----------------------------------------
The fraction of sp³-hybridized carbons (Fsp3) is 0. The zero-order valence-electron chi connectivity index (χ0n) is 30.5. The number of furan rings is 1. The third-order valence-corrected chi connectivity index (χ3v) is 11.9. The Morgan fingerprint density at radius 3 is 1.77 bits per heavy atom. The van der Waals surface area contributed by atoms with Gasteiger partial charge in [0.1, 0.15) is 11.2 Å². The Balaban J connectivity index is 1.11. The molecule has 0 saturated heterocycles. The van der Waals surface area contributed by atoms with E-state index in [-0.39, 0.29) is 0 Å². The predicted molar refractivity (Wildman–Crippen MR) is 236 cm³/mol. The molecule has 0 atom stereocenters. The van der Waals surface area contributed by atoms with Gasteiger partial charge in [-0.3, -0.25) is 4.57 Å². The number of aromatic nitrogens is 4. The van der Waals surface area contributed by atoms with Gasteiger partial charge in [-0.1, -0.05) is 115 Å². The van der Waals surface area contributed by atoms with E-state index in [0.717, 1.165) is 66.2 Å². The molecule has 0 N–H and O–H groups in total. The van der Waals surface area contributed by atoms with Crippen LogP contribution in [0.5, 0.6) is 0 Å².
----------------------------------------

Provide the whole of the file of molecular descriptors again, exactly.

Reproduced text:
The fraction of sp³-hybridized carbons (Fsp3) is 0. The zero-order valence-electron chi connectivity index (χ0n) is 30.5. The number of furan rings is 1. The third-order valence-corrected chi connectivity index (χ3v) is 11.9. The Morgan fingerprint density at radius 3 is 1.77 bits per heavy atom. The van der Waals surface area contributed by atoms with Gasteiger partial charge in [0.1, 0.15) is 11.2 Å². The Balaban J connectivity index is 1.11. The molecule has 0 saturated heterocycles. The van der Waals surface area contributed by atoms with E-state index in [-0.39, 0.29) is 0 Å². The predicted molar refractivity (Wildman–Crippen MR) is 236 cm³/mol. The molecule has 0 atom stereocenters. The van der Waals surface area contributed by atoms with Gasteiger partial charge in [-0.3, -0.25) is 4.57 Å². The number of aromatic nitrogens is 4. The van der Waals surface area contributed by atoms with Gasteiger partial charge in [-0.1, -0.05) is 115 Å². The van der Waals surface area contributed by atoms with E-state index in [0.717, 1.165) is 66.2 Å². The molecule has 0 N–H and O–H groups in total. The van der Waals surface area contributed by atoms with Crippen LogP contribution in [0.5, 0.6) is 0 Å².